So we had to scrabble around and see what we could do and we ended up going to use Crowdcube. We were very lucky we’d generated quite a lot of interest, we’d had some interesting newspaper articles. We raised our first round purely on Crowdcube.
A lot of investors there were farmers. Twenty had pre-paid for our service. We had 150 farmers invest in us the first time. We raised about £1 million that time. And then the next time we went for funding we went straight back to Crowdcube and we raised an extra £4 million off the back of that.
And then we turned to our startups and their pitches
Willsow Books, with Tom Willday and James Coulthurst
Together we’ve produced the first ever plantable children’s vegetable book. All our books have roughly 500 seeds in the book. All the pages are made from post-consumer waste recycled paper. Instead of using glue or metal staples we bind our books with 100% natural cotton.
When you finish the story you plant the pages to grow real vegetables. Our aim at Willsow is get children spending less time with technology and more time in the garden planting and having fun in the outdoors.
When Covid-19 got in the way of selling via garden centres we started doing deals with online companies and selling from our own website.
We’re aiming to launch five books a year. We have two already about a carrot and a lettuce, and a trio about to land about dill, basil and parsley. Each one of our “read me seed me” adventures has its own meaningful message. The Carrot who’s Too Big for his Bed is all about teamwork. Our lettuce book is all about diversity. And the herb heroes do random acts of kindness.
We’ve sold 3,000 books.
The children’s gift and book market is worth £3 billion and we don’t feel like anybody is owning the space in sustainability.
Tom Willday is a fourth-generation printer in his family business. We managed to get the rights to put vegetable seeds inside the paper.
These books have led to children trying these vegetables for the first time. And one of customers planted the book to grow lettuce for their rabbit.
What did our panel say?
You made me smile, I thought your pitch was very good and what I liked about it most is that you focussed on the brand because ultimately you’re not pitching to save the planet or to make us eat better you’re pitching for money. Investors want to make money – and by the way these are sustainable businesses and so on, all the CSR boxes that you tick. If you focus more on a brand that’s going to employ people, you’ll create more sustainability in your business because it will last. So, I thought you were the strongest pitch.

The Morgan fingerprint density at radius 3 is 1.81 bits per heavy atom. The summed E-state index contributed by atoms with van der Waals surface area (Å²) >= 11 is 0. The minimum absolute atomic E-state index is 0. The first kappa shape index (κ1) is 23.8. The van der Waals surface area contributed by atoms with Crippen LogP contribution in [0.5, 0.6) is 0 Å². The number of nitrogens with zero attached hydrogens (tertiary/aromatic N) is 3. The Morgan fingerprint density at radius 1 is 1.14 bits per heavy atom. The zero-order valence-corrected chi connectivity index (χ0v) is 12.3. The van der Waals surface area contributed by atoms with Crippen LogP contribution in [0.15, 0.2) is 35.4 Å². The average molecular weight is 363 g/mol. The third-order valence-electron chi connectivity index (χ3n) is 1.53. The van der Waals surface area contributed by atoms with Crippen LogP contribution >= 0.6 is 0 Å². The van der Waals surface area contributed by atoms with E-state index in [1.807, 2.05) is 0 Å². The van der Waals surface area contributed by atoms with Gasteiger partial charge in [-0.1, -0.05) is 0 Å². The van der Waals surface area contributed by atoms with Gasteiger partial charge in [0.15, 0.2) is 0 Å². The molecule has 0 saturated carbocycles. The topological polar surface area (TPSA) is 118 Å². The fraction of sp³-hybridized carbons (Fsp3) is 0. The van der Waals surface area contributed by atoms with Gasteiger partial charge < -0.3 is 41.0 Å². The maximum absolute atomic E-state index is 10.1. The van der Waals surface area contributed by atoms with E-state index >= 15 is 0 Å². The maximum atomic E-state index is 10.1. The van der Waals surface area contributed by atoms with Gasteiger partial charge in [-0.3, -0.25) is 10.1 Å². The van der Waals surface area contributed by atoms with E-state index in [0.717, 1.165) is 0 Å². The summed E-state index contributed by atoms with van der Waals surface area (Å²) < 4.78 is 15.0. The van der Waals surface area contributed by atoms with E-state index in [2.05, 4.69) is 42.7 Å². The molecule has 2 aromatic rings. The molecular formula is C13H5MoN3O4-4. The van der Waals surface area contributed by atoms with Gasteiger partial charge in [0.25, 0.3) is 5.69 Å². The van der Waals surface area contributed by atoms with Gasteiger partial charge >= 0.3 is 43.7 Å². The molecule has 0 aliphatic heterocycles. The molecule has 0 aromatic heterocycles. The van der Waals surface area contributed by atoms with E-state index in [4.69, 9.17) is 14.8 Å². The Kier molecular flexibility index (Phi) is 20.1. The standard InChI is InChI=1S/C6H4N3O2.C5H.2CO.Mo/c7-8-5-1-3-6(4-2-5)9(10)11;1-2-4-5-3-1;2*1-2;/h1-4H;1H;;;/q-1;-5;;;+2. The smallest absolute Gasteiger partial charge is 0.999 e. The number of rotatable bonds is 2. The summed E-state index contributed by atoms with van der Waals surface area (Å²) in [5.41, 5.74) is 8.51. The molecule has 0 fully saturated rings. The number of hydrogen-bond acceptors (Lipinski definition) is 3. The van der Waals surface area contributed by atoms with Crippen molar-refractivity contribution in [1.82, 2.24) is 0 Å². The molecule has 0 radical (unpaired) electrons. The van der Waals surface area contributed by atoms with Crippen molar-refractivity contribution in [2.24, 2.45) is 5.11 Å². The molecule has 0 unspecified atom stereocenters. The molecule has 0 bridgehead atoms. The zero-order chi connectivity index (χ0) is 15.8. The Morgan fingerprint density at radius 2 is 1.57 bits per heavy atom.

You’ve definitely gained a customer because my great nephews will be all over those when I give them for Christmas. I looked at your website and saw £9.99, great price. What I want to hear as a potential investor is the potential market and I think £3 billion on kids’ books is not the market that you are going for you’ve got a much smaller group so I’d like to understand what age group they’re for because there’s 700,000 kids in each age group in the UK. I want to hear how many age groups you’re going for and what product development you’ve got going on to be able to extend the market. I want to hear about how you can scale something that goes beyond a beautiful idea into a proper business.
Willsow Books is a fantastic idea. The scaling of that to a significant business will be challenging because it’s very exciting but it’s very niche and repeatability might be an issue. But as everyone said I think you’ve got a customer in me there. I’ve got two boys who love this sort of stuff.
Romaine Couderc, Spinoa
It started when I was cycling for one year in Asia. I came across Spirulina. It’s a micro algae which is a superfood. In 1974 the United Nations declared it the food of the future. Nasa has used it to feed astronauts on a special mission. Recently Nestle said it was actively exploring the use of micro algae as an alternative protein and micro nutrient source.
Our diet lacks micronutrients which causes health issues leading to 39% of the world’s adults being overweight. We have to spare natural resources and reduce our greenhouse gas emissions by a third. Spirulina contains more protein, iron and minerals than most other food but it requires very few resources to grow and it emits very few greenhouse gases.
It can taste good and for that it has to be harvested gently and dried on a low temperature. Spinoa specialises in spirulina in a dried innovative form. And we integrate it into products like chocolate, honey and soap.
We’ve built an online community and work with restaurants and coffee shops in Romania.
We’ve opened in a farm in Romania and we aim to launch another farm near Bucharest. Spirulina grows almost everywhere but needs some specific conditions, it needs sunshine and a very high PH level.
In France there is a federation of spirulina farmers which was created in 2009 nine and today 150 producers. Most of them distribute their product in a short food-supply chain. Most of them are in the south of France where there is more sun.